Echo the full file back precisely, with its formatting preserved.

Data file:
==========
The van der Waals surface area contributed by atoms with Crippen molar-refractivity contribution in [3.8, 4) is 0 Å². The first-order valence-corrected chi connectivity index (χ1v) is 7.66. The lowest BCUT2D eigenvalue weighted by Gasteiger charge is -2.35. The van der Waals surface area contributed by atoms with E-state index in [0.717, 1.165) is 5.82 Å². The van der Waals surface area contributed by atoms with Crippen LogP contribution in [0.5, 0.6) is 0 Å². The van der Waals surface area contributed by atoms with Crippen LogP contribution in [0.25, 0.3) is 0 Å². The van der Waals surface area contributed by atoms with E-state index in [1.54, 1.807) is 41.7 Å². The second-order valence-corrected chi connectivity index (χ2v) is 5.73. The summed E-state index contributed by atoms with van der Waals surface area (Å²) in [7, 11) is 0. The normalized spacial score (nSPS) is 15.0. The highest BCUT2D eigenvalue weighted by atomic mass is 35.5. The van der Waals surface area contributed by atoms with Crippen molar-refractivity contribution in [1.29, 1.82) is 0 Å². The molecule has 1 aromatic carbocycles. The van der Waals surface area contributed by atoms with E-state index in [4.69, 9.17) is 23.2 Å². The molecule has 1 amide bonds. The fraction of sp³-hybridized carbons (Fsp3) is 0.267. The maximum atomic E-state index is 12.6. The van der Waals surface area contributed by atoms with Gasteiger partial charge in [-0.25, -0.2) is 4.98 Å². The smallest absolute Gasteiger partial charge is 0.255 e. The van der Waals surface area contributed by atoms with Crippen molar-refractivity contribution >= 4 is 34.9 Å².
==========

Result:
The van der Waals surface area contributed by atoms with Crippen molar-refractivity contribution in [3.8, 4) is 0 Å². The first-order valence-corrected chi connectivity index (χ1v) is 7.66. The lowest BCUT2D eigenvalue weighted by Gasteiger charge is -2.35. The van der Waals surface area contributed by atoms with E-state index in [0.717, 1.165) is 5.82 Å². The van der Waals surface area contributed by atoms with Crippen LogP contribution in [0.5, 0.6) is 0 Å². The van der Waals surface area contributed by atoms with Crippen LogP contribution in [0.25, 0.3) is 0 Å². The van der Waals surface area contributed by atoms with E-state index in [1.54, 1.807) is 41.7 Å². The second-order valence-corrected chi connectivity index (χ2v) is 5.73. The summed E-state index contributed by atoms with van der Waals surface area (Å²) in [7, 11) is 0. The normalized spacial score (nSPS) is 15.0. The highest BCUT2D eigenvalue weighted by atomic mass is 35.5. The van der Waals surface area contributed by atoms with Crippen molar-refractivity contribution in [1.29, 1.82) is 0 Å². The molecule has 1 aromatic carbocycles. The van der Waals surface area contributed by atoms with E-state index in [4.69, 9.17) is 23.2 Å². The molecule has 1 amide bonds. The fraction of sp³-hybridized carbons (Fsp3) is 0.267. The maximum atomic E-state index is 12.6. The van der Waals surface area contributed by atoms with Gasteiger partial charge in [-0.25, -0.2) is 4.98 Å². The smallest absolute Gasteiger partial charge is 0.255 e. The van der Waals surface area contributed by atoms with Crippen molar-refractivity contribution >= 4 is 34.9 Å².